Monthly Archives: December 2011

Most Contagious 2011

Every year, I find myself looking forward to the Holidays for one key reason … Most Contagious Wrap Up time!  Did you think I was going to say quality time with friends and family?  Try as you might to keep up with all that’s new and neato throughout the year, Contagious Magazine’s yearly wrap up is bound to deliver an oh wow or two, or at the least make you see something you already knew about in a new way.  And, it’s free!  My gift to you here.

Click here for the site.

Holiday Cheer: Throughout the Year for One Agency

People love the holidays. Fact. I grew up in a household that didn’t celebrate Christmas and yet my Yule Log DVD is on heavy rotation this time of year (also a fact). Some may even go as far to say they wish Christmas were year-round…unless of course, you have no choice in the matter.

Mr. Clause embodies every agency employees’ worst nightmare in a piece by Fold7. Bringing Christmas to tissue meetings, job interviews, and creative sessions, its apparent that the real Santa is in fact, a break room bully. Looks like someone’s ending up on the naughty list this year…

2011/12 Branded Content Spending

According to a recent survey by Custom Content Council, 39% of US companies expect to spend more on branded content in 2012. This comes after spending hit a record high in 2011 – $1.91MM per company (after a dip in 2010).

Educating consumers through content is the primary goal for most clients, while retention and loyalty come second.

Something to keep in mind when talking to your current (and prospective) clients.

Click here to learn more

 

 

Girl Walk // All Day: (not) Owning It

Last week, I had the opportunity to listen to friend Lance Weiler speak with the Writers Guild of America about how the idea of authorship in entertainment is obsolete. He broke it lightly to them by saying, “the thing about ownership is, you don’t really own it.” I brainstormed with about nine established screenwriters ranging from youngish to super up there about how they could design other properties of value around stories. Like the deal goes like this: the story is free, but the stuff still has visceral value that people will totally pay for.

And then there’s sponsorships. One of the coolest out there is definitely the creators project – a partnership with Intel and Vice. I have to admit, I’m a few days late on the story of Girl Walk’s 71 min music video to Girl Talk’s latest album All Day. (For those of you who don’t know, Girl Talk remixes about 12 songs per track release for free this crazy, completely illegal music under label “illegal ART”). Download it for free! The screening of Girl Walk // All Day is in Brooklyn tonight, and I’ve got to run to make it, so in the spirit of piracy, I’m just going to rip off the creators project article for this post (below). BUT, to mash it up, I’m adding my stream-of-consciousness while reading it and listening to All Day.…  yep, I’m in purple.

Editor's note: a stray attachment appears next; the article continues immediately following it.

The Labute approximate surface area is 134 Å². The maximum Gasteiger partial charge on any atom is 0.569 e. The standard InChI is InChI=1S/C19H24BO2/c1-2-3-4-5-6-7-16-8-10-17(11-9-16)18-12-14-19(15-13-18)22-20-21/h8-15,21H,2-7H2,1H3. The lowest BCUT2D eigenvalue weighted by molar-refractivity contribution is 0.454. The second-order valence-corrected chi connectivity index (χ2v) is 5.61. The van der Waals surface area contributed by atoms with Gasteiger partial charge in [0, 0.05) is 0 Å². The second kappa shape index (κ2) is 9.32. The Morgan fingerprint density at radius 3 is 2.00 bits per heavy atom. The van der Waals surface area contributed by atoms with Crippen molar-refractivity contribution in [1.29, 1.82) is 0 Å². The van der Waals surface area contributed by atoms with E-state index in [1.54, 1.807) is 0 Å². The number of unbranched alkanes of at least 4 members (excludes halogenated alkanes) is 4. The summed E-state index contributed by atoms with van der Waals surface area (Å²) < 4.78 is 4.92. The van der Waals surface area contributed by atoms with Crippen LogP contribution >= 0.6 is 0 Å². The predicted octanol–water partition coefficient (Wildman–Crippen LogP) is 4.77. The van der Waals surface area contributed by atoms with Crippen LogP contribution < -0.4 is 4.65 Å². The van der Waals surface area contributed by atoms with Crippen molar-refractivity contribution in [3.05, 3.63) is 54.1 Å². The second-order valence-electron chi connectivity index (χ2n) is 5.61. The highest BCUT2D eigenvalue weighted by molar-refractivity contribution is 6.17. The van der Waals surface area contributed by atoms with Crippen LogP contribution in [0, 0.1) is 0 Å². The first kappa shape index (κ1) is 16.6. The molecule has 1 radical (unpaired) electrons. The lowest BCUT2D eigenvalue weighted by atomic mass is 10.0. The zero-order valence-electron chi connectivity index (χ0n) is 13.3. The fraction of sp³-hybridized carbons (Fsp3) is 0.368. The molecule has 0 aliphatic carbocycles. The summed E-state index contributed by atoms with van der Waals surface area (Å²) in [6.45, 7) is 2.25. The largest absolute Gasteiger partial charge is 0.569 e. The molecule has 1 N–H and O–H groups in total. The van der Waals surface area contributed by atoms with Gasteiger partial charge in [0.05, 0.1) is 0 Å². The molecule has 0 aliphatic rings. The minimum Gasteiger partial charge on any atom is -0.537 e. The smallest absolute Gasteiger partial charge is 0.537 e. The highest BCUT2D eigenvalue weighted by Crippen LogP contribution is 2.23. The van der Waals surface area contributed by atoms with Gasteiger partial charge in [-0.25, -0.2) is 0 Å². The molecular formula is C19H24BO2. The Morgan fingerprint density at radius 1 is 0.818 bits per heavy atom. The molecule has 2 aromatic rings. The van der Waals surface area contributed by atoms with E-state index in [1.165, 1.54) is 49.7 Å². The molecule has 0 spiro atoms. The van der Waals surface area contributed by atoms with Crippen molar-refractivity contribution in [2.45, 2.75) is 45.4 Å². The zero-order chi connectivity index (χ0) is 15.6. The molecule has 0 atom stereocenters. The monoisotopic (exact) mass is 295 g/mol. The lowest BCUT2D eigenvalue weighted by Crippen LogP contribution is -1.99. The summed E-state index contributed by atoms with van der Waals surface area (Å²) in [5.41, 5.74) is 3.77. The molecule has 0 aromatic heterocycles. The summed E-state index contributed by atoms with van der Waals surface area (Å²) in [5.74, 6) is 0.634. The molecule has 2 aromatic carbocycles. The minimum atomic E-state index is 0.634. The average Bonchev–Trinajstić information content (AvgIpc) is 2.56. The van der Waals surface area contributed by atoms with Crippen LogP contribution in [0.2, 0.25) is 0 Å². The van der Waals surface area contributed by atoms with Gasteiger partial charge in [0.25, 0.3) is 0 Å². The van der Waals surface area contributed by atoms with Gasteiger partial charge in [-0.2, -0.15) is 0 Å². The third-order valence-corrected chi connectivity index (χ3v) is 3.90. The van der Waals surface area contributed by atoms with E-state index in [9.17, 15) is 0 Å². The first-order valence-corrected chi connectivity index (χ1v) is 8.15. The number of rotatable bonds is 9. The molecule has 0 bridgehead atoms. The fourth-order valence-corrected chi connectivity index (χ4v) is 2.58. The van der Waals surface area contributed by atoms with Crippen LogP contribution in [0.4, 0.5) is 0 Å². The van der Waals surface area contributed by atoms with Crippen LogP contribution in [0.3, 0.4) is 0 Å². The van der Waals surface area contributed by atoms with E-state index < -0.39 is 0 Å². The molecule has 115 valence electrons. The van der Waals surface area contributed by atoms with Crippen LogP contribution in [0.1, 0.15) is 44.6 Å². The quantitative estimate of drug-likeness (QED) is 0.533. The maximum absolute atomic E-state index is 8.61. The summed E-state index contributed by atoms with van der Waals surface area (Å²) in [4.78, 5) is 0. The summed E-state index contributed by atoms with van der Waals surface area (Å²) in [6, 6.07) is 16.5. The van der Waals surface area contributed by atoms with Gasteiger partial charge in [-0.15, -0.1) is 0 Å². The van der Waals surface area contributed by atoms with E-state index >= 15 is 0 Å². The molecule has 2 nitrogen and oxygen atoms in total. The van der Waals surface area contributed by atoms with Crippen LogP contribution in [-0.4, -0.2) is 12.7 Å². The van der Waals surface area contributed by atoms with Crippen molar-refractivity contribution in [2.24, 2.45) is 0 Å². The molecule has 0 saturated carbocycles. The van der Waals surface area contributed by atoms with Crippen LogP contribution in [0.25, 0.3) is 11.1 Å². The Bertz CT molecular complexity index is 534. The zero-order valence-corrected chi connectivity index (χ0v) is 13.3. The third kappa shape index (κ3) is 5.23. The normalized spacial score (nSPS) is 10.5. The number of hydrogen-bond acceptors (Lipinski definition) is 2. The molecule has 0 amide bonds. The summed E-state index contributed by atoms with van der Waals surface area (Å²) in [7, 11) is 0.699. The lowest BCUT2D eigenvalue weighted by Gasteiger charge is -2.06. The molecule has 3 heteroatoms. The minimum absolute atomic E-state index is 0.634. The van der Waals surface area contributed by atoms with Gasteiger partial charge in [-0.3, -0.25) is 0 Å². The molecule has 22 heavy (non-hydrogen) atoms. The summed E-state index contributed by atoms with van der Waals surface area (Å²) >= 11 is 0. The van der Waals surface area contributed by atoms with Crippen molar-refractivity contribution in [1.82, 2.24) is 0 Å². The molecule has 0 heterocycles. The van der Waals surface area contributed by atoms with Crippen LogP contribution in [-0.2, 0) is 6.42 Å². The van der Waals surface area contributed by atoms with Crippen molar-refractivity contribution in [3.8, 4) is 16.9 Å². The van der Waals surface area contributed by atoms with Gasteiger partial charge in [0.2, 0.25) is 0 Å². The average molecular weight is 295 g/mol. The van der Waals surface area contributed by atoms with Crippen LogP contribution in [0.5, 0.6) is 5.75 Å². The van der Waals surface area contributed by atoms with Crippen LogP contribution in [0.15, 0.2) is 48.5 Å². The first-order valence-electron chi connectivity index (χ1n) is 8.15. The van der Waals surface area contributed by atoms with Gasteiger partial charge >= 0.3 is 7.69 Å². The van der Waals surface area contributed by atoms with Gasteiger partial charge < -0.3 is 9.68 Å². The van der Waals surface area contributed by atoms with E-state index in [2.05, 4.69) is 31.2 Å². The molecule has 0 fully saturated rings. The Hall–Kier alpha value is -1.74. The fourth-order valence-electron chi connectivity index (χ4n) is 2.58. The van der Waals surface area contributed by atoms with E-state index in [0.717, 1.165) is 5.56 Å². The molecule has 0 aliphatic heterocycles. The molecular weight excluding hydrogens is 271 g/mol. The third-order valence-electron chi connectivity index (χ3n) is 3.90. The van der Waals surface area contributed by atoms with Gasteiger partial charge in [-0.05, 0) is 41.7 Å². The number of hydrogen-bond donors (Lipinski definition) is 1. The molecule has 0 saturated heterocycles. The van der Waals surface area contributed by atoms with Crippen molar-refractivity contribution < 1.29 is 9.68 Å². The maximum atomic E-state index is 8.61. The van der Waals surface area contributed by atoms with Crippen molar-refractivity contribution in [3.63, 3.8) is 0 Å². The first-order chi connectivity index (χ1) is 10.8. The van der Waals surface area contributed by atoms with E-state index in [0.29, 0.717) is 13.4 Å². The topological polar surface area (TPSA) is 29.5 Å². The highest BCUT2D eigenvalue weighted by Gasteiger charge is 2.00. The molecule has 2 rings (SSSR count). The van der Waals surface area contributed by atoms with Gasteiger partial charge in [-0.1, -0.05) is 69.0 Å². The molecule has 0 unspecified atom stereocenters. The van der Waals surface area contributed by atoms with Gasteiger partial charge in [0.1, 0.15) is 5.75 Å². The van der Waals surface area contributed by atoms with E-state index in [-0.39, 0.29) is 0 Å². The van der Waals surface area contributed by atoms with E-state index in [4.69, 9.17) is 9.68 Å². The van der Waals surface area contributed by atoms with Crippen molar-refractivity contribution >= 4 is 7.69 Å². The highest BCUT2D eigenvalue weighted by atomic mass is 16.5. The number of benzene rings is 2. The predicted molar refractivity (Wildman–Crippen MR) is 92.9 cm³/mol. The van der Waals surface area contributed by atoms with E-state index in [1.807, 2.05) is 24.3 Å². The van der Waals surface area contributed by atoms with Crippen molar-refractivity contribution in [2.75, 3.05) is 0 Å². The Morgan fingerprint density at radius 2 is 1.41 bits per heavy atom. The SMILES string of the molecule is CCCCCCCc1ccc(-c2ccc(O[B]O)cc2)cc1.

Girl Talk’s All Day Gets A 71 Minute Music Video

by The Creators Project Staff December 05, 2011

When Girl Talk released his last album, All Day, the internet went pretty wild. Visualizations and breakdowns of his expertly crafted remixes abounded as the album seemed to capture the collective imagination of the entire music-loving world and provide a hearty dose of creative inspiration as well.

Right now I’m 30 seconds late for a meeting 10 blocks away. But I’m writing because…… I’m inspired. The music is sort of so intense and loud in my huge earphones that I bought for film school (which I dropped out of) that my hands are literally shaking, making it harder to type, finish this, and get to my meeting with Hank.

But perhaps the mother of all Girl Talk tributes is debuting this week, a 71-minute-long music video created as a visual accompaniment to the mashup album called Girl Walk // All Day. It features a ballerina who has a bit of a freak out and a blonde guy in skeleton leisure wear who dances like he’s made of rubber. The first part of the film, School’s Out, was cast out into the world wide web a few days ago, and subsequent parts will be rolled out over the coming weeks. But those of you who are in New York can watch the entire thing at the Masonic Temple in Brooklyn this Thursday, December 8th when they screen it at the release party. Get your RSVP here.

So Supposedly this screening tonight it FULL, but I’m going to try to find a way in…

We spoke with the film’s managing producer, Youngna Park, to find out more about the project and what, exactly, the team had in mind here.

It’s amazing that these guys are able to sustain their creative process in the midst of day jobs, the economy, the news, etc…. hacking it as an independent artist today is incredible.

The Creators Project: How did Girl Walk come into being? What in the world possessed you to try and make an album-length music video?
Youngna Park: